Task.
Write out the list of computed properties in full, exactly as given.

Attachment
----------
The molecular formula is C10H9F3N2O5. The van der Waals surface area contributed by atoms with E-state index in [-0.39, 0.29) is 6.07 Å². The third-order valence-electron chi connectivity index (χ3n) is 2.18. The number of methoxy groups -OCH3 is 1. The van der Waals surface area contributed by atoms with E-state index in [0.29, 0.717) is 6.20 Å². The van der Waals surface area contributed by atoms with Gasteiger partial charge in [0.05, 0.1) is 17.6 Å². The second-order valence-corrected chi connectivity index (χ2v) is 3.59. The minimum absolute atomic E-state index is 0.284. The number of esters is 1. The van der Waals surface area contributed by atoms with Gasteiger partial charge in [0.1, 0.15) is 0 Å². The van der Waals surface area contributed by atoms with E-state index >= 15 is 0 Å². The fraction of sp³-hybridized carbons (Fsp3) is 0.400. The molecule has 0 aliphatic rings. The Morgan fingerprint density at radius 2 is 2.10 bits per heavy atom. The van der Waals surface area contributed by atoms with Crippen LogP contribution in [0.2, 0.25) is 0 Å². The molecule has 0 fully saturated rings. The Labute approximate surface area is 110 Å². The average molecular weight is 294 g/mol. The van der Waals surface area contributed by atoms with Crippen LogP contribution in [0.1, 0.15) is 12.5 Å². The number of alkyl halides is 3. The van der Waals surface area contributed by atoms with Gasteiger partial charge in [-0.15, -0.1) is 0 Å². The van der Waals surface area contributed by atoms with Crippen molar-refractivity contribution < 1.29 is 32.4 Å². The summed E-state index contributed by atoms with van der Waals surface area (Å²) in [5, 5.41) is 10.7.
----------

The molecular formula is C10H9F3N2O5. The van der Waals surface area contributed by atoms with E-state index in [-0.39, 0.29) is 6.07 Å². The third-order valence-electron chi connectivity index (χ3n) is 2.18. The number of methoxy groups -OCH3 is 1. The van der Waals surface area contributed by atoms with E-state index in [0.29, 0.717) is 6.20 Å². The van der Waals surface area contributed by atoms with Gasteiger partial charge in [0.05, 0.1) is 17.6 Å². The second-order valence-corrected chi connectivity index (χ2v) is 3.59. The minimum absolute atomic E-state index is 0.284. The number of esters is 1. The van der Waals surface area contributed by atoms with Gasteiger partial charge in [0.1, 0.15) is 0 Å². The van der Waals surface area contributed by atoms with E-state index >= 15 is 0 Å². The fraction of sp³-hybridized carbons (Fsp3) is 0.400. The molecule has 0 aliphatic rings. The Morgan fingerprint density at radius 2 is 2.10 bits per heavy atom. The van der Waals surface area contributed by atoms with Crippen LogP contribution in [0.2, 0.25) is 0 Å². The molecule has 0 fully saturated rings. The Labute approximate surface area is 110 Å². The average molecular weight is 294 g/mol. The van der Waals surface area contributed by atoms with Crippen LogP contribution in [0.1, 0.15) is 12.5 Å². The number of alkyl halides is 3. The van der Waals surface area contributed by atoms with Gasteiger partial charge in [-0.15, -0.1) is 0 Å². The van der Waals surface area contributed by atoms with Crippen molar-refractivity contribution < 1.29 is 32.4 Å². The summed E-state index contributed by atoms with van der Waals surface area (Å²) in [5, 5.41) is 10.7.